I have been thinking long and hard about why I write, about why God has called me back to this space I was on the verge of abandoning, and I’ve come up with three likely reasons. I think it’s important for all of us to think about what we do and why we do it, about what it’s for. So on this first day of a new year, I have a question for you.
But first, the reasons I think God has called me back here:
I write my way from darkness to light, from doubt to faith, from despair to hope, from lies to truth, from not-okay to okay. Always, my writing is wiser than I am. Other, far better writers have said something similar, and I don’t claim to understand it. I only know it’s true. When I write, I access wisdom I can’t get to any other way.
While that’s a good reason to write, it doesn’t answer the question of why I put my words out for others to read. After all, I can just journal and access that wisdom. But journaling, while helpful, is sloppy. And it’s often ugly. Which brings me to my second reason:
I love beautiful, well-crafted language. I read poetry for fun just because of the words. Very little brings me as much delight as words aptly written. Most of my favorite people in the world are (or were) writers. And I want to hang out with them, to be one of them. I want to be part of the party, to pull up a chair at the end of the table and play, too. I want to join the conversation, and I want to be good at it, because I love the words themselves.
Which brings me right up to the third reason:
3. Community. I write for connection. I’ve said it before: words at their best are a bridge, and I want to be a bridge-builder. Did you know that the word priest comes from the Latin pontifex, which means maker of bridges? Writing, at least for me, serves a priestly function—to bridge the gap between you and me, between God and us.
Jesus is the Great Bridge Builder. And as his follower, I am to build bridges, too.
This is why I had to come back. I fought it, friends. I fight it still. The world does not need another writer. The world has too many writers already. The world is crowded with words, words, words, and only a few of them aptly written. Why must I add mine to the noise?
Almost daily I ask God, Couldn’t I feed the hungry or educate the illiterate instead? Couldn’t I plant gardens to feast the eyes and the beauty-starved soul? Couldn’t I go rescue kids from brothels or brick kilns? You know, Lord, something actually useful.
Really. God said no.
And He also said yes.
It’s true that the world doesn’t need another writer. But the world desperately needs people who have come alive. And writing is how I come alive (see number one above). Words are the way I feed the hungry and teach the illiterate and feast the beauty-starved soul. Words are how I set people—starting with myself—free.
It took me a long time to see this; it’s taking even longer to believe it. Much as I love words and writers (see number two above), it’s hard to believe that my adding to the slew of words in the world is helpful. Wouldn’t it be more helpful to shut up? To add silence to a world that so desperately needs it?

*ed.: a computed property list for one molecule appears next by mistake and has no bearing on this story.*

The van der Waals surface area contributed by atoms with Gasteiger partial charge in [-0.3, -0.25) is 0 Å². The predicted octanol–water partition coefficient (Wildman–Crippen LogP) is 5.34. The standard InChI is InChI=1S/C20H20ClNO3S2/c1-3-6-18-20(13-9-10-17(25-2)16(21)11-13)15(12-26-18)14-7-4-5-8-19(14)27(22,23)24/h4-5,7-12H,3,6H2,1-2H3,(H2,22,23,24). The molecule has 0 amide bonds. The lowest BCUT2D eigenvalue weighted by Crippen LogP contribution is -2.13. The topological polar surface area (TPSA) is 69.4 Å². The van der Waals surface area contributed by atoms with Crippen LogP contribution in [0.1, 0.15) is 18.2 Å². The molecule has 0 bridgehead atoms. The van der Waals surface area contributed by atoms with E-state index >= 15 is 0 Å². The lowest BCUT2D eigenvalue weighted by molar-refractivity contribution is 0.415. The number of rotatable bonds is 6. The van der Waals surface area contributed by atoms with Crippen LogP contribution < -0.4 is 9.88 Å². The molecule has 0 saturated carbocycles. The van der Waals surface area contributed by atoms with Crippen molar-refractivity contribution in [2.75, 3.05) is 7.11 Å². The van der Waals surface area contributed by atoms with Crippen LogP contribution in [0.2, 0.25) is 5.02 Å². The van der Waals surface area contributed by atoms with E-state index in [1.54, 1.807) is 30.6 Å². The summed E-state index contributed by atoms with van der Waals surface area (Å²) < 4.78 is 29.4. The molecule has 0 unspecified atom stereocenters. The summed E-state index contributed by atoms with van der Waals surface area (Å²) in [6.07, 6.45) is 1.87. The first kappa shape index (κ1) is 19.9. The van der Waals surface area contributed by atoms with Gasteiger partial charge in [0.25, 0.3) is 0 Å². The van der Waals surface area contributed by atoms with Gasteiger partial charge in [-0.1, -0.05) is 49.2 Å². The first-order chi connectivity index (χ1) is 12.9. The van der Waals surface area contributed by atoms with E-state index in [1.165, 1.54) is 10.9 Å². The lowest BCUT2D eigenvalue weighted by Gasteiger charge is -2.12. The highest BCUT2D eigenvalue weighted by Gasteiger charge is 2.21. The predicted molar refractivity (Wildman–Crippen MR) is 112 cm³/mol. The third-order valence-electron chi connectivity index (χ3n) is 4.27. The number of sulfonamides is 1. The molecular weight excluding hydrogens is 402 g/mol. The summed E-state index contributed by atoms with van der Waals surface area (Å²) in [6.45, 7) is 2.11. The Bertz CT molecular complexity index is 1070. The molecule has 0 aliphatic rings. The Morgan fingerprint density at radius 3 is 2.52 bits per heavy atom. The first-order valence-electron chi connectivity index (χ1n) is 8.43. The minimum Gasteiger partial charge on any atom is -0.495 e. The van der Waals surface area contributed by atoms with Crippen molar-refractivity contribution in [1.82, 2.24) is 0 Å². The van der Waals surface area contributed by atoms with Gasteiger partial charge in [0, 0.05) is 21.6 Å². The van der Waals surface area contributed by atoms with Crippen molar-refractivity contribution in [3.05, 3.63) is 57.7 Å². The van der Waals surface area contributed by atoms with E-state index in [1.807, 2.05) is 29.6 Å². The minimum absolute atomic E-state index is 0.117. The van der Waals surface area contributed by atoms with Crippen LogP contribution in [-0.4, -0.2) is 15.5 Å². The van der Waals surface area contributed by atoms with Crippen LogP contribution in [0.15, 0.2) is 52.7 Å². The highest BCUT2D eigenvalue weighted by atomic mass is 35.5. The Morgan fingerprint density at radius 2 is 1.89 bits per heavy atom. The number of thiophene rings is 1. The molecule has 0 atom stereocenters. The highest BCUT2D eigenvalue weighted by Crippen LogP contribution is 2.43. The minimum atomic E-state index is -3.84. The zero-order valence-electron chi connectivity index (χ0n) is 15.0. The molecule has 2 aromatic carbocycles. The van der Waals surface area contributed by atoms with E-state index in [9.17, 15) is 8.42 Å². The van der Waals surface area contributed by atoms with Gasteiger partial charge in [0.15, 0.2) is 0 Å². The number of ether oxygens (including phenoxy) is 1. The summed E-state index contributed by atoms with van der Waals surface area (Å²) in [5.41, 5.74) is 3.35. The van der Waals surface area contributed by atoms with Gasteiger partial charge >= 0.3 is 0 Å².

That’s part of my call, too. To be quiet. To listen. And only from that space of logophatic silence, to speak.
Reading is one way that I listen. Recently Helena Sorensen’s novel Shiloh has been speaking to my life. In that book, the people are born shining, but as they age, their light dims till it’s all but extinguished. They live in a shadowland, stalked by shadow wolves who are invulnerable to every human weapon…except fire. When they are struck by fire (pierced by light!), they turn to dust.
And that is what I want, for myself, for you, for everyone who lives shadowed by the harpies. I want to expose the harpies to the light of God’s love, God’s truth—to God (for He is light and love and truth)—and watch them turn to the dust they are and blow away on the wind.
Just like the people of Shiloh battling the shadow wolves, we cannot fight the harpies without the light of truth. The harpies don’t want us to claim our birthright as Children of the Morning, as the luminescent children of God. They even make us fear our own light—God’s light, banked in the ashes of our flesh, our forgetfulness, our fear.
But God does not forget. He remembers our glory, and He is breathing on that ember cloaked in ash, fanning it to flame with the Breath of His Spirit.
His love blazes forth like a beacon on a hill, like a campfire in a dark valley. And when we gaze back on Him with love, when we gaze on others with love, when we remember who we are, when we remember that Light shines in the darkness (as I remembered in church the other Sunday when the light broke through the clouds and shone through the stained glass as we sang “Come O Dayspring”), when we remember that as long as we breathe, the Divine Spark still ignites our souls—then we shine, too.
As kingfishers catch fire—so we catch fire. We burn but are not consumed. We become holy ground, God-bearers, Light-bearers, Love-bearers. We become the imago Dei. We become what in God’s eyes we already are.
We become ourselves.
My question for you on this first day of a new year: what do you do that helps you become more fully you? Or, what makes you come alive?